On the (Rest of the) Net.

I’m at Paste Wrestling writing about the dearth of women’s wrestling merchandise on WWEShop.com, and the stuff that is there is exclusionary to children on the spectrum and women who’ve experienced sexual assault.

I wrote about the censorship of porn when many young people use it as sex education. [Archer]

My latest for SBS Life is about how women’s friendships can dwindle later in life and why that’s okay.

I wrote about why we need diverse podcasts for Feminartsy.

I contributed to Writers Bloc‘s list of feminist books for International Women’s Day and covered the All About Women festival for them.

Crazy Ex-Girlfriend‘s Rebecca Bunch is crazy. “So am I.” [Junkee]

Britney Spears deserves better than her Lifetime movie. [Buzzfeed]

“How Supergirl Became One of the Most LGBTQIA-Friendly Shows on TV.” [Elle]

The Good Fight needs Kalinda Sharma.” [The Ringer]

“No, I Don’t Want To Watch A Rape Survivor Reconcile With Her Rapist.” [Junkee]

Get Out the the horror movie of our time. [Buzzfeed]

And in it, “Allison Williams Knows How to Make ‘Good White People’ Scary”. [Vulture]

Rereading The Handmaid’s Tale in the Trump era. [The Cut]

How will women’s magazines cover Ivanka Trump? [Politico]

Kellyanne Conway is a Cool Girl. [WaPo]

What Donald Trump’s food says about him. [Eater]

How Big Little Lies challenges “Leaning In” and #WomenWhoWork. [Buzzfeed]

Daria Morgendorffer is the heroine we need now. [The Cut]

Intersectionality is not a brand, but it extends to brands. [Daily Life]

World Wrestling Entertainment asserted a year ago that it would start telling LGBTQIA stories. That still hasn’t happened. [Paste Wrestling]

ICYMI: I republished an old freelance article about how Gossip Girl and other flashy shows make me feel bad about myself.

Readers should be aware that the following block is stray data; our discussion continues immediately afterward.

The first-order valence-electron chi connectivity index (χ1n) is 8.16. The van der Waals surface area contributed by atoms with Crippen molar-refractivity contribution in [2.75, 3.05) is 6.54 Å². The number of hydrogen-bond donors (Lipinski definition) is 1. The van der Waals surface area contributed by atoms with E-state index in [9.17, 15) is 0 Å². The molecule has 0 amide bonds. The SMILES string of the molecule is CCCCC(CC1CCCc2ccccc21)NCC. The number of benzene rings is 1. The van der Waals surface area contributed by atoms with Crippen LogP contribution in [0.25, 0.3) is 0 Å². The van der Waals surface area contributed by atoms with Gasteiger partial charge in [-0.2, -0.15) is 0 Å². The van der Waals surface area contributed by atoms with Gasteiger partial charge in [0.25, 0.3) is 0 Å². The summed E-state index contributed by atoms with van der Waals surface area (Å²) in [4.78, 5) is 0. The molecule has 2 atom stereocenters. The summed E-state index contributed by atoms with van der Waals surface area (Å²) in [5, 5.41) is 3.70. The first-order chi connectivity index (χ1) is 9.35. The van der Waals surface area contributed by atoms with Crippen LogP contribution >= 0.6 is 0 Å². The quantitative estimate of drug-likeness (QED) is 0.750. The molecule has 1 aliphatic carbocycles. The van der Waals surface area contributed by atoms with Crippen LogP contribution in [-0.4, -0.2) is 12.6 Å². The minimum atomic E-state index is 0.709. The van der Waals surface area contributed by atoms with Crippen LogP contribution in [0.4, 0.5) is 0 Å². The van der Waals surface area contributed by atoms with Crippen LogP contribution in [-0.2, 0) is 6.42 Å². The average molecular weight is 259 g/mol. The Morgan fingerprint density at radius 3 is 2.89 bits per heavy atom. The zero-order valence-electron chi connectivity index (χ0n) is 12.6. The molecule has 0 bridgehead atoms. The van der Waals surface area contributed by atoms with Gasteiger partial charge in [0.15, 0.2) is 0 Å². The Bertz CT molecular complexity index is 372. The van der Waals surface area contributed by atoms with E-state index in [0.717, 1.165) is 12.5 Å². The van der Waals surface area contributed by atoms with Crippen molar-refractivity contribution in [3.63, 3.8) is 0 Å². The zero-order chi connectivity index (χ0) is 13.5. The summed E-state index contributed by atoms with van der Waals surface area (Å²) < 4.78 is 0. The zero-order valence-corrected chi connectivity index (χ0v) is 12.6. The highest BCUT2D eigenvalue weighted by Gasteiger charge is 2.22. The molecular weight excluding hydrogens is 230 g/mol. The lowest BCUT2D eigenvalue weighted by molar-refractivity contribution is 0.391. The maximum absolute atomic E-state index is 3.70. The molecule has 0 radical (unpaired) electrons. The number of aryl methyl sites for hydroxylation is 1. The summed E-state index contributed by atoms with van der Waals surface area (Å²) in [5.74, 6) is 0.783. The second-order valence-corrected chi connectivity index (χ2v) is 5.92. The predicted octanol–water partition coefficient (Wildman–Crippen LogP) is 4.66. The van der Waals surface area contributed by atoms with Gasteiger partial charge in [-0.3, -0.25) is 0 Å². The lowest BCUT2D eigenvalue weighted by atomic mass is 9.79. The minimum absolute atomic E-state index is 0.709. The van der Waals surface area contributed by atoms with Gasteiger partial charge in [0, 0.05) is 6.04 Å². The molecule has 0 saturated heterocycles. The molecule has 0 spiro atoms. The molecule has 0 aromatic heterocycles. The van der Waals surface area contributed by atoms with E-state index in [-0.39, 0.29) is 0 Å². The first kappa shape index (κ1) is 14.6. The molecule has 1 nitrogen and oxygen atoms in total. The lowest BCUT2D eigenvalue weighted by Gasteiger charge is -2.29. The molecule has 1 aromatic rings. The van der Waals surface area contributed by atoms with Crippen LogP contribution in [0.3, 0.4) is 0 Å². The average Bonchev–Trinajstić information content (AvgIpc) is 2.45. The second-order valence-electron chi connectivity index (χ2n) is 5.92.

And in case this wasn’t enough for you, there’s more feminist reads at the 105th Down Under Feminists Carnival. [Transcendancing]

Magazines: Elle—One of These Things is Not Like the Others…

elle-magazine-women-in-tv-mindy-kaling-zooey-deschanel-amy-poehler-allison-williams

As New Girl, The Mindy Project and Parks and Recreation return to air from their winter breaks and Girls premiers its third season in the U.S. on Sunday (fasttracked to Showcase on Monday night in Australia), ELLE celebrates their female stars by giving them each a cover of their TV issue.

New Girl‘s Zooey Deschanel heads up the series of covers, followed by Parks and Rec‘s Amy Poehler, Allison Williams who plays Marnie on Girls, and Mindy Kaling for The Mindy Project. All the covers are stunning, but it’s hard not to be visually jarred by the final cover, that of Kaling’s. Whereas all the other women, whose body types tend to fit into the standard Hollywould mould, get the 3/4 length portrait shot that ELLE is known for, Kaling has a close-up beauty shot à la Adele for Vogue. And black and white to boot! Sure, the image in stunning and Kaling herself tweeted in defence of it, but held up against the other three traditional covers, there does seem to be something amiss. You’ll forgive us, ELLE, if we conclude it’s because of Kaling’s skin colour and body shape.

Image via Batch Please.

TV: Girls Just Want to Have Realistic Experiences.

 

The racial issues the interwebs has with Girls made me feeling trepidation about the show. I think the fact that I had such low expectations was a good thing, as I actually ended up loving it.